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The other thing is....if you're using MS Teams all day like we are forced to (I personally hate MS Teams, it sucks), we throttle our work connections through the router. Teams doesn't allow for changing its bandwidth usage. It will use all available speed/bandwidth depending on the connection speed and there's no way to scale it back. So we limit (QoS) our work devices to a 10Mbit speed cap. Teams automatically adjusts its bandwidth hoarding, and the quality is still good. We don't need it sending/receiving HD video when 480p or 720p is just fine. You can cut your data usage by 2/3 or more by doing this if you have Teams. Zoom allows you to specify video quality and bandwidth usage.

This may be an even more useful tidbit if your upload speeds are the limiting factor. If you only have 2Mbit upload because of congested networks, Teams will max that out and cause slowness for all other apps and devices.

Just for reference... Streaming 4k video on a service like Youtube only requires 15-20Mbit/sec download speeds. Or can have 2-3 devices streaming 1080p for the same speed. Teams and other video conferencing programs only require 1-2Mbit/sec upload for decent quality video and audio.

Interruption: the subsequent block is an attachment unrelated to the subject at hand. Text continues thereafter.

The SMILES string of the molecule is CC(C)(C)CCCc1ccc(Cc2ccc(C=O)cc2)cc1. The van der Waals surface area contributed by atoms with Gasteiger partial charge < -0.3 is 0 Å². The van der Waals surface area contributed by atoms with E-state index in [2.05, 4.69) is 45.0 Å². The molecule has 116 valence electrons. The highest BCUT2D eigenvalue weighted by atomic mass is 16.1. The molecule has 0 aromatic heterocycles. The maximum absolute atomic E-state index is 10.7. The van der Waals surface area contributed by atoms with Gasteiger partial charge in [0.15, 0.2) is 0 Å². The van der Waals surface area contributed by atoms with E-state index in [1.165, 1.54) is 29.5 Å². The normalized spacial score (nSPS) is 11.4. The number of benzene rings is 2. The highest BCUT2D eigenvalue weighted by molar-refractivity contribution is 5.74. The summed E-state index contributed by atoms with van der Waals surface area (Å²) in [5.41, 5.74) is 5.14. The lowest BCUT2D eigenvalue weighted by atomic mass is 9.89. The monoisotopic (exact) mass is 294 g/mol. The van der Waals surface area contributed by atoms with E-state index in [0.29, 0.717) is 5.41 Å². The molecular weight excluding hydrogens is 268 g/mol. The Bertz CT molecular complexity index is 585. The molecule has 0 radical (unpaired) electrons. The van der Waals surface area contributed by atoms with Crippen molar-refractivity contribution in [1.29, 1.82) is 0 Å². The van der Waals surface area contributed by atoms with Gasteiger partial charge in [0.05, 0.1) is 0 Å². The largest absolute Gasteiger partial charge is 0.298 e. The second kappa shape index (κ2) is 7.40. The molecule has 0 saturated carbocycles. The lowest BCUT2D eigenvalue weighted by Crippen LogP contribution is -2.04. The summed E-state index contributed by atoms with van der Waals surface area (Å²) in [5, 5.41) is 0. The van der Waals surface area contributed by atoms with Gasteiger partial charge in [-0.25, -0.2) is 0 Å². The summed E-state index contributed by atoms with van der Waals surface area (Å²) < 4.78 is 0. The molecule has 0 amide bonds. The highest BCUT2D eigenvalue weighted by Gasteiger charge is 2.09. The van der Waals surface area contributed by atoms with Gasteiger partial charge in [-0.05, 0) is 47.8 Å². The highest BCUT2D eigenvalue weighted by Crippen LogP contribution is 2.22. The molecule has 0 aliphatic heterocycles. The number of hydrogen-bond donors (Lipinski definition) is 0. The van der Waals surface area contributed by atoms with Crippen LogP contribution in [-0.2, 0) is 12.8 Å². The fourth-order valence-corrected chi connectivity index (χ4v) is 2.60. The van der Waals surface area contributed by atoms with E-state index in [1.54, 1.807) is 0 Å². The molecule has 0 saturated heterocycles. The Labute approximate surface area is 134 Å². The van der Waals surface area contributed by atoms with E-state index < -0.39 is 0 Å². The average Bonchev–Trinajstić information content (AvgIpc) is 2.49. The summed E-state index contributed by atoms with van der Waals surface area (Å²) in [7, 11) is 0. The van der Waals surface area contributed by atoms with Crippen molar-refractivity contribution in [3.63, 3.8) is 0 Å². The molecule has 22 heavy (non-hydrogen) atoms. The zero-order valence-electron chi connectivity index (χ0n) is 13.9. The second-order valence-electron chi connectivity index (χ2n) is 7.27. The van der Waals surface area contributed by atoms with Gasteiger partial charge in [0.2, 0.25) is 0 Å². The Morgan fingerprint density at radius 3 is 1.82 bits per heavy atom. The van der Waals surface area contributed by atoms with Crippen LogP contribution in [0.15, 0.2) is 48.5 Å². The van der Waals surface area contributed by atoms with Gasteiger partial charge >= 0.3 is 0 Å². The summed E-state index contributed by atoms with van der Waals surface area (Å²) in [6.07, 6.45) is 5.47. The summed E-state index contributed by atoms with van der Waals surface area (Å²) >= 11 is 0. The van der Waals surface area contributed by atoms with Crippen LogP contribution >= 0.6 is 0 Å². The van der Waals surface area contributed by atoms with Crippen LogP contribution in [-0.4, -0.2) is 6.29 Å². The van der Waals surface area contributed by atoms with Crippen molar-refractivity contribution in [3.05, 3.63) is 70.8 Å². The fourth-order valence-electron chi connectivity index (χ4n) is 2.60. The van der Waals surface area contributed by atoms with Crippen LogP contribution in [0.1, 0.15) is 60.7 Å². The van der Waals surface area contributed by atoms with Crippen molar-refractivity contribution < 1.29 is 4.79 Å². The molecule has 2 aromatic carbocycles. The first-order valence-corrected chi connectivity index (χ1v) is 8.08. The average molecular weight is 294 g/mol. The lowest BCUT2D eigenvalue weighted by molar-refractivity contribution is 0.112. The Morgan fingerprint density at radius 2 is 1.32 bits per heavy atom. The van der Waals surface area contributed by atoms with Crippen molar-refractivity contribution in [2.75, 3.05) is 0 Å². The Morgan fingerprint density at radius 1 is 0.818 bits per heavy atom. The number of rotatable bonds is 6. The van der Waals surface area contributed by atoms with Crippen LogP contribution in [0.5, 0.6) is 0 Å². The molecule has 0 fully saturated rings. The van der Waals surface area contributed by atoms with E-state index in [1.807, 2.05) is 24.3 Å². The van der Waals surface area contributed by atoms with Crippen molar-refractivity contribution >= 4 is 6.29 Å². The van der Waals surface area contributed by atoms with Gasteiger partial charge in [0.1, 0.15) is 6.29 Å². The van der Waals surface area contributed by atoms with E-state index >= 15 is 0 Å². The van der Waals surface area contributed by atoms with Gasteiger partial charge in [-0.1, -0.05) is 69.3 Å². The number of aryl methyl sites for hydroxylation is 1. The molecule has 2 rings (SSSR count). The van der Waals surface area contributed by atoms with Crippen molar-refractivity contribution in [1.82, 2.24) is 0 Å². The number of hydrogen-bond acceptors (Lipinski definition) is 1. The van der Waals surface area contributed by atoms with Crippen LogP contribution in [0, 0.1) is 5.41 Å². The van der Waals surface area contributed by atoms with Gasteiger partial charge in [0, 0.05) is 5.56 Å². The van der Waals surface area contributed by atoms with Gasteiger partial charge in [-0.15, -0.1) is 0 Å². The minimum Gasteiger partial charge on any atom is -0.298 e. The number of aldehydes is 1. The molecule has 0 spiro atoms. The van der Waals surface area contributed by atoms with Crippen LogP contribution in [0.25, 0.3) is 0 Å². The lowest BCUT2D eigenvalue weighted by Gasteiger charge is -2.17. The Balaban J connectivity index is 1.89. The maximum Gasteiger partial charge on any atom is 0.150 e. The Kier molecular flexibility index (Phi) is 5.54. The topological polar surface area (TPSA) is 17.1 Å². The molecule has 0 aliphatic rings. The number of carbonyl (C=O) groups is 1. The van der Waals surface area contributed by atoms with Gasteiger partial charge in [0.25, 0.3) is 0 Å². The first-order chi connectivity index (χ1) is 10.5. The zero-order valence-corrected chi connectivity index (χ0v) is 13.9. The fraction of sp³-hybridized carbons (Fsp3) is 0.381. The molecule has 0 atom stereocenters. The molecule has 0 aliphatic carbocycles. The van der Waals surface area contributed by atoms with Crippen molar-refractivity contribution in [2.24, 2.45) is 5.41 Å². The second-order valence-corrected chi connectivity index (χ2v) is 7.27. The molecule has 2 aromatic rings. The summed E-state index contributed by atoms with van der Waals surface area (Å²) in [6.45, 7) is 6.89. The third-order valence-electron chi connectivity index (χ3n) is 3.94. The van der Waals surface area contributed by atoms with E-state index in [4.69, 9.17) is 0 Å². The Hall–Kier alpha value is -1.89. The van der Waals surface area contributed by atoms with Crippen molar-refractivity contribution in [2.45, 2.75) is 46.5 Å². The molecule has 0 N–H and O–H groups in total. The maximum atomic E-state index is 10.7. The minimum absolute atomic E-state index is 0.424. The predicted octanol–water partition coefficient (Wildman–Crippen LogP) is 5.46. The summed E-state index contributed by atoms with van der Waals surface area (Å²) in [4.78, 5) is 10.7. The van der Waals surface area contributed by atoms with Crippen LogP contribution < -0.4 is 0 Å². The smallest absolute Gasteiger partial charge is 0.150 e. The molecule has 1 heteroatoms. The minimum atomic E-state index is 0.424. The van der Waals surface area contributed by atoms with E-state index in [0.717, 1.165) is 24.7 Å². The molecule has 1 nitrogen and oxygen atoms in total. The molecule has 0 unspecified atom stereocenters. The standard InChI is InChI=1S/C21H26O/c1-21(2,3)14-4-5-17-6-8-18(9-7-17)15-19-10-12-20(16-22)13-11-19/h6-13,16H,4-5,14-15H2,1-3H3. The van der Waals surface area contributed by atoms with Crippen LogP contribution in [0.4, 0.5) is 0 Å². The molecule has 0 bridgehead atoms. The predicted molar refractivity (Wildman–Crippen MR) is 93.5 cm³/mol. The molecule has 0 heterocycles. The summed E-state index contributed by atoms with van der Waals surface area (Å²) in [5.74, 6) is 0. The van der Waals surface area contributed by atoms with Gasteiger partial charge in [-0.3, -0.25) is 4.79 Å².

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Domo

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Nov 8, 2018
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740
Location
Fort Myers, FL
I believe you stated that your plan has good speed but throttles over a certain limit.

So, that sounds like you should change your plan to remove the throttle.
 

JudyJB

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Jul 6, 2010
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2,445
Location
In various places in Arizona for the next month or
I spent 9 years teaching college classes online from my RV as I traveled the country. I taught halftime and needed to be online every day for 4-8 hours. I ended up getting two Verizon mobile hotspots so that when one was throttled, I could switch to the other. I did have to be careful where I stayed, but had few problems in most national, state, and county campgrounds. (College policy, by the way, required a secure signal for instructors, so using public internet was not possible for the most part.)